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Subject: RE: [security-services] XPath issues and resolutions

> Yes, as I see it the attribute authority would do the 
> following for an attributeQuery: 
> 1) lookup of the service document using the nameID and the 
> documentType (using UDDI, Liberty Disco, or whatever) 
> 2) get the document (using the WSDL published in UDDI or 
> using the Liberty Web services framework) 
> 3) apply the xpath and return the value in an assertion 

Right, so is that worth calling out even if only informally?

> I'm struggling with a use-case for this.  If an explicit 
> document reference is also user specific how can we publish 
> this document as an assertable attribute in metadata?

I don't think publishing the document makes sense, it would presumably have
senstive data in it. The schema might be published, which enables people to
determine the path expressions that would be useful. I'm basically looking
at XACML with this...it seems to support XPath expressions in a manner that
I thought was roughly similar to this.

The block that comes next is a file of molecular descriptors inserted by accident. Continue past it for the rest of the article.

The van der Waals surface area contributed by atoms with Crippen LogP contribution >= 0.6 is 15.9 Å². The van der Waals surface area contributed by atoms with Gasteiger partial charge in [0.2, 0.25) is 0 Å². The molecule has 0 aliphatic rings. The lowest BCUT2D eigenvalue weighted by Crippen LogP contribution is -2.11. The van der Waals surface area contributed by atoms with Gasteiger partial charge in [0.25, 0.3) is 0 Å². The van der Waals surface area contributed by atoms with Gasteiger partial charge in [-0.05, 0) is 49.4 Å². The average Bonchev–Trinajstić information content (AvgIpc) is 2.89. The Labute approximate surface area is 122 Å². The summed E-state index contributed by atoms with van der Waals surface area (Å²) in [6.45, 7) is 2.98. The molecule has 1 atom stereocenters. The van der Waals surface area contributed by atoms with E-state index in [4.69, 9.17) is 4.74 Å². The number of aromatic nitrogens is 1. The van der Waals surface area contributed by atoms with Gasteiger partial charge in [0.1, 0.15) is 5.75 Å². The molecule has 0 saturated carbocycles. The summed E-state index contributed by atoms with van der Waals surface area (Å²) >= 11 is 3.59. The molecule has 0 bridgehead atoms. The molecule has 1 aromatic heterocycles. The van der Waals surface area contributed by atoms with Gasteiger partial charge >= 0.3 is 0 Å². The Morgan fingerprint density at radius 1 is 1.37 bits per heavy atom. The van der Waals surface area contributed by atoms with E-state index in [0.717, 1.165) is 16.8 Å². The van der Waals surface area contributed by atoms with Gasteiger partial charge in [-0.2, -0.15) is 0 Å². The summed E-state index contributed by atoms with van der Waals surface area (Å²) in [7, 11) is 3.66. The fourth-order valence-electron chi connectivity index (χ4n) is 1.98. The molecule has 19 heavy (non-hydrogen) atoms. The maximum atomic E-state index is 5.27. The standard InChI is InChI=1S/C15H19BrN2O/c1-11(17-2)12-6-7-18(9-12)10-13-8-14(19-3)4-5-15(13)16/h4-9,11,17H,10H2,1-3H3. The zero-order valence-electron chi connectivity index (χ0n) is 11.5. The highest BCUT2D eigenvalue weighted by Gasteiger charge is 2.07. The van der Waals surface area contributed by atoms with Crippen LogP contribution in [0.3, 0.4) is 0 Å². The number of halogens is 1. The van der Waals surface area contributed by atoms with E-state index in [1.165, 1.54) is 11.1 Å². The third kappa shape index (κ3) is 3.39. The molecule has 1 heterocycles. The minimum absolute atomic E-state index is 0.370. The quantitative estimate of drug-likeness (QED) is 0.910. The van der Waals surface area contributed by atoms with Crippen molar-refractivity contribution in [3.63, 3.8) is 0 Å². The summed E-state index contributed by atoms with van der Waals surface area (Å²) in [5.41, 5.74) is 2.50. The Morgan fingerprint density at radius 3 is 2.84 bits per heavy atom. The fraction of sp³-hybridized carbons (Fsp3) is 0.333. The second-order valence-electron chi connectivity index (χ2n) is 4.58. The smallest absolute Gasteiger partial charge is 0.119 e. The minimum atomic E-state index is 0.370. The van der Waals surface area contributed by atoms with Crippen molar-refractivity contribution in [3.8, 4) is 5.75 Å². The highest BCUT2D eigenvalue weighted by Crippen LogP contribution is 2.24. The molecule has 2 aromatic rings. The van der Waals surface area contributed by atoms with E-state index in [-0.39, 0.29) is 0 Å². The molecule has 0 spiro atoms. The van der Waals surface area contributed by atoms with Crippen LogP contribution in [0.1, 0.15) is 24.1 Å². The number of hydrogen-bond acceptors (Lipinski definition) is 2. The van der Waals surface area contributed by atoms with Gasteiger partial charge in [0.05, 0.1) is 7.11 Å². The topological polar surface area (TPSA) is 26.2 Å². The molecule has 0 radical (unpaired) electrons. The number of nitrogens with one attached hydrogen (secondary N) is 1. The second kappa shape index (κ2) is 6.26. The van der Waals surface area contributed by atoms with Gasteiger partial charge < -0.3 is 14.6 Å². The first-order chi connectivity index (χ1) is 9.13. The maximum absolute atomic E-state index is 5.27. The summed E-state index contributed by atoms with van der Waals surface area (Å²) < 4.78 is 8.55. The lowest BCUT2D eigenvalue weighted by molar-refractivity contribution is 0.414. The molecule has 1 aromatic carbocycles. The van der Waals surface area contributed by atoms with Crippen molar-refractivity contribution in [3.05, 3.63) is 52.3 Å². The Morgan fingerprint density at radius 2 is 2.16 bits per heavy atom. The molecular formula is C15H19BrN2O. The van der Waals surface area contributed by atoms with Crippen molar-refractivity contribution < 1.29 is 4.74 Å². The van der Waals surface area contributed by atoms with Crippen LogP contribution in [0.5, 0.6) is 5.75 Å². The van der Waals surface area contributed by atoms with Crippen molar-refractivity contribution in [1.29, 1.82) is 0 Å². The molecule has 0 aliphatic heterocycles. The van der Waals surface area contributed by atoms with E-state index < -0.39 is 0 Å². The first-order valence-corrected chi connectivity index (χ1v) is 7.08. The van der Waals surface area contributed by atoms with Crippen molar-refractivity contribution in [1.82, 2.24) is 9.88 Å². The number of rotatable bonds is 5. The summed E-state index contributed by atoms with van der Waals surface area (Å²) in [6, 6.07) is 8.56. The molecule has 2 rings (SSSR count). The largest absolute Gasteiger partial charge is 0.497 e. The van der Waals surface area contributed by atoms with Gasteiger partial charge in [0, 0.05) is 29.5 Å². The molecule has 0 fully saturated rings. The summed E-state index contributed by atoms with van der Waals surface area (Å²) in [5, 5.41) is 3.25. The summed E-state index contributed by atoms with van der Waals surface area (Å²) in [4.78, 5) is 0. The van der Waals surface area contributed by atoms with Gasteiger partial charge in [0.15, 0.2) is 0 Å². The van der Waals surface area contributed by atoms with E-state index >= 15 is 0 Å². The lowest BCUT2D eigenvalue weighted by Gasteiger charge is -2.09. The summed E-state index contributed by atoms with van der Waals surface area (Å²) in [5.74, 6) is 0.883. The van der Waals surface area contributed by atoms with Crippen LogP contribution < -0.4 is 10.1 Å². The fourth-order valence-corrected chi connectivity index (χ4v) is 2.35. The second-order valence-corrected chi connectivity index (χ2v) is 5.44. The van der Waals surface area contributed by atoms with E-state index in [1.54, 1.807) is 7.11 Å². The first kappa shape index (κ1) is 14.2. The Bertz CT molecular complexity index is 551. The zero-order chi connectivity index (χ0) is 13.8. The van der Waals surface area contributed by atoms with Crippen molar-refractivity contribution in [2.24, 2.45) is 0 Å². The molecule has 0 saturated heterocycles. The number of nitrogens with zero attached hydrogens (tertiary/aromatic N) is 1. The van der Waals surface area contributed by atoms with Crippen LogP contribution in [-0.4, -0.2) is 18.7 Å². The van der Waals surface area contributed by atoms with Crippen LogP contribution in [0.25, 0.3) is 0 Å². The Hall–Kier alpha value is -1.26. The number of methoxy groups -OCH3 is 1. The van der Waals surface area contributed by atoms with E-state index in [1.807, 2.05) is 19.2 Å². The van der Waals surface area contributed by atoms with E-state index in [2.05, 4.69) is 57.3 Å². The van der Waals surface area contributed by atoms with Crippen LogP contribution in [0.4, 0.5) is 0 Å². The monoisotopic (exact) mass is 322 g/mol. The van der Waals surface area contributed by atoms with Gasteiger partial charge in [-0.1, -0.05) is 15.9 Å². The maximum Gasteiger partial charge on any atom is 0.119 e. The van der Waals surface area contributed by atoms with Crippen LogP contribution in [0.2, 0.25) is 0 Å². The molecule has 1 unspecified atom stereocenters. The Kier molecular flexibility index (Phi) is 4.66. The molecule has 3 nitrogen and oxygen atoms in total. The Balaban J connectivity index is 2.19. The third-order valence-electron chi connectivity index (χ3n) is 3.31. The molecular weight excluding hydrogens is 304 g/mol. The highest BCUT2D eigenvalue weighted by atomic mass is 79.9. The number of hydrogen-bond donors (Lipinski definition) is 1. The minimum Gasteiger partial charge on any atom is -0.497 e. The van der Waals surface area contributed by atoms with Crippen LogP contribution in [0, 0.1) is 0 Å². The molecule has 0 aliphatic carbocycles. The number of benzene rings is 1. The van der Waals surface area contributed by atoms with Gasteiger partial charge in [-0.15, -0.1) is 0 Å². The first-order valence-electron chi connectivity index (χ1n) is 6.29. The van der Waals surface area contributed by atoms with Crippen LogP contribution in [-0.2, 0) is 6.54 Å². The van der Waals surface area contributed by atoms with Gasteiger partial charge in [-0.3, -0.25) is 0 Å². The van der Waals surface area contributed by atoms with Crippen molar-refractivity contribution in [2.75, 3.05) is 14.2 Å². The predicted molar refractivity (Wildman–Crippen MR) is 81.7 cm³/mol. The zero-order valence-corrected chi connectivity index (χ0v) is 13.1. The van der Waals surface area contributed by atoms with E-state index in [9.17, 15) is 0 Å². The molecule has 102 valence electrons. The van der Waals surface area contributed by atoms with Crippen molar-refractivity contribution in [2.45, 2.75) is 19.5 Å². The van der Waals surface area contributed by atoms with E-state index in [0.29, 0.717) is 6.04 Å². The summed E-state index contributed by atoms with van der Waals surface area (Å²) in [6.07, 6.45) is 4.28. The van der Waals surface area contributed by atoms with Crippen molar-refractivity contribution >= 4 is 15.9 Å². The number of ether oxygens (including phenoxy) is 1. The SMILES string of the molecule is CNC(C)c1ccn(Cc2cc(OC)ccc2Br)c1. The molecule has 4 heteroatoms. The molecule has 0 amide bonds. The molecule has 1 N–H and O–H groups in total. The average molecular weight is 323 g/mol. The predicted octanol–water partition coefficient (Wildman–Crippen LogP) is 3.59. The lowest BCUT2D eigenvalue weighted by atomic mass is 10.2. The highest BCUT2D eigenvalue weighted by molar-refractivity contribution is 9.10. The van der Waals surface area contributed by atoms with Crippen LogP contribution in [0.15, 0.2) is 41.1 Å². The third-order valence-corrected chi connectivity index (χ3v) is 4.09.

The examples there are a medical record file, and they have attributes that
make reference to parts of the file to express rules like "I can access the
file iff my attribute "foo" matches the attribute obtained by applying xpath
"bar" to the file."

I think the use case is any situation in which an addressable resource
pertaining to the subject is a potential source of attributes. To me, the
"document type" idea is just a layer of indirection on the same basic use

So I just wondered if a more simplistic basic case where the resource was
directly referenced made sense.

> Or on 
> the other hand, if the explicit document applies to all 
> users, then what does it mean to query part of the document 
> for a particular user?  Would it imply accessing the document 
> with the users assigned rights?  Or maybe it is simply a 
> document that applies to all users. 

Possibly, but that wasn't the situation I was thinking of.

-- Scott

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